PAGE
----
With cameras such as the Sony F3 hitting the market -- which will, with a $3,500 firmware upgrade, offer uncompressed 4:4:4 output -- there's a need for compact field recorders that can handle such high data rates. The Atomos Ninja, AJA Ki Pro Mini, and NanoFlash can handle 4:2:2 lossy codecs, and the Cinedeck handles 4:4:4 recording in the CineForm intermediate codec, but the first three products are priced from $1-3k and the Cinedeck is about $10k. There's a lot of space in between, and that's where new entrant Cinemartin is looking to premiere their SFV and SFVe, two field recorders that offer 4:4:4 and 4:2:2 recording, respectively.
When it comes to field recording, storage space isn't so much the obstacle anymore, given the price of SSDs is dropping so rapidly (I'm writing this on a MacBook Air with a 256GB SSD, which would've been unthinkable just a few years ago). The cost of non-SSD, old-fashioned hard drive space is almost negligible at this point. The problem, then, is finding a field recorder that can capably ingest a 4:4:4 signal. SFV stands for "Small Form portable Video computer," and the high-end model will reportedly offer full 4:4:4 uncompressed recording at up to 60p through dual-link HD-SDI (or 3G) ports. It's basically a small computer, complete with a touchscreen interface:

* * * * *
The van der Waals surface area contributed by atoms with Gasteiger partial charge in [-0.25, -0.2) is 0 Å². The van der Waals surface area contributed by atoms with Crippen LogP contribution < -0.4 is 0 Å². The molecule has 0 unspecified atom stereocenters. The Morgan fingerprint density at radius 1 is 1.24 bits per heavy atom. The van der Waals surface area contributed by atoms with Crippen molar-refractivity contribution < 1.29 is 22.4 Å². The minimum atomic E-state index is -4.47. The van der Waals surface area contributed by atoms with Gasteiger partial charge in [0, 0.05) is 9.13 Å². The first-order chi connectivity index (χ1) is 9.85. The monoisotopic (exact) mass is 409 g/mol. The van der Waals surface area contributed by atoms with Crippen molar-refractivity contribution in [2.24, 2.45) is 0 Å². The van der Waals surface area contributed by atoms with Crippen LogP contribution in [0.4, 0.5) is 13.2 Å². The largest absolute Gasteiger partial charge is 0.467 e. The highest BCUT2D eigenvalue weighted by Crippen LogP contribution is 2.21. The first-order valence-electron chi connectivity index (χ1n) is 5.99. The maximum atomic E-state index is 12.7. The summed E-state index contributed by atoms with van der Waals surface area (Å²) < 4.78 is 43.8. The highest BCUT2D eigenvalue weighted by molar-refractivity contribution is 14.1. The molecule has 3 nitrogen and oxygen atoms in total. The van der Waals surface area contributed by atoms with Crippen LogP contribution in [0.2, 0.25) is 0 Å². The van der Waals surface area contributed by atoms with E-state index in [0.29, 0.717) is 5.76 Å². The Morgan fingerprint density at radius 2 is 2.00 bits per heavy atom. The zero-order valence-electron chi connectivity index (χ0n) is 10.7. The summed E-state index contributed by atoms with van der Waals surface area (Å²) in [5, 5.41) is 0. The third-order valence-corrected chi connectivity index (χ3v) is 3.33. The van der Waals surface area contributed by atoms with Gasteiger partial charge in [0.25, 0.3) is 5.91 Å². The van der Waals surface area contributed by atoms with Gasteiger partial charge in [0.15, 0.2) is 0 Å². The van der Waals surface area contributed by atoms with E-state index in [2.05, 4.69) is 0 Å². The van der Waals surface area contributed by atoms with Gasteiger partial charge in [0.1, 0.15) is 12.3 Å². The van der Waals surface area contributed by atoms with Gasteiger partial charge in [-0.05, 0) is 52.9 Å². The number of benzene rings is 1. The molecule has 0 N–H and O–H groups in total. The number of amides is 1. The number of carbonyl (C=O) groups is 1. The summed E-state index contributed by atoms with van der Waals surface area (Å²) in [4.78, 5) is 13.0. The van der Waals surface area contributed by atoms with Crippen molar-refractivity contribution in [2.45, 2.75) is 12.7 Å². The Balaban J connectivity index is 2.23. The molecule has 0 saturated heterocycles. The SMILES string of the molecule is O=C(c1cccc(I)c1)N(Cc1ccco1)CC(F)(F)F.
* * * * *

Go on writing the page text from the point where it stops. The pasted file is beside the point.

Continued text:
To keep the price down, Cinemartin has built the recorders with a 2.5" docking HDD bay, so either regular hard drives or SSDs can be utilized. Pricing hasn't officially been announced, but Cinemartin is reportedly aiming to cut the Cinedeck's "total cost" (meaning, once you add the equivalent amount of battery power and storage space) in half. Note that it's just a goal at this point, and the unit is still in prototype stage. Like the Cinedeck, the Cinemartin is a Windows-based device, which means it's essentially a full-fledged computer. While devices of this class are larger than recording-only gizmos -- and have a longer boot-up time -- their stature as a computer gives rise to added benefits: monitoring, shot cataloging, reviewing, etc.
Cinemartin is just a startup, but sometimes a smaller company is able to upend a specialized industry (take into account SmalllHD, for example, whose DP6 is everywhere these days). Time will tell. Announced specs of the SFV are:
- 4:2:2(SFVe) or 4:4:4(SFV) 8-10bit RGB UnCompressed format.
Up to 1h. 55min. storage capacity non compressed or up to 8.5h. 300mbps HQ.
- MPEG2 300mbps codec also included.
Provided recording software allows you to use uncompressed or 300mbps hq. codec
- Either HDSDI Dual link & 3G(SFV) or HDMI inputs (SFVe).
- Internal SSD SATA III (6Gbps) included by default in all models.
- Capture progressive or interlaced, 24P cine or at up to 60 fps.
- 2x 2.5' bay for external drives - You set the nonStop recording Limit.
Featuring integrated Raid controller (so allows spinning cheap drives even for UnCompressed)
- Integrated Hi-Bright Touchscreen 7" monitor.
1280 x 720 default (from 800x640 native), Allows resolutions up to 1080p
Allows you to connect other devices trough HDMI
- 3x simultaneous video outs (1x Monitoring, 2x PC Display).
- Full Screen Direct to disk recording, player & transcoding application.
- AC/DC power or integrated V-Mount plate.
- 1 year warranty & free software upgrades.
Given NAB is rapidly approaching, more details on the Cinemartin are likely forthcoming. What do you think about the prospect of recording 4:4:4 uncompressed from a compact camcorder?
DISCLOSURE: Cinemartin was not an advertiser when I wrote this post, but has since purchased a banner ad on No Film School.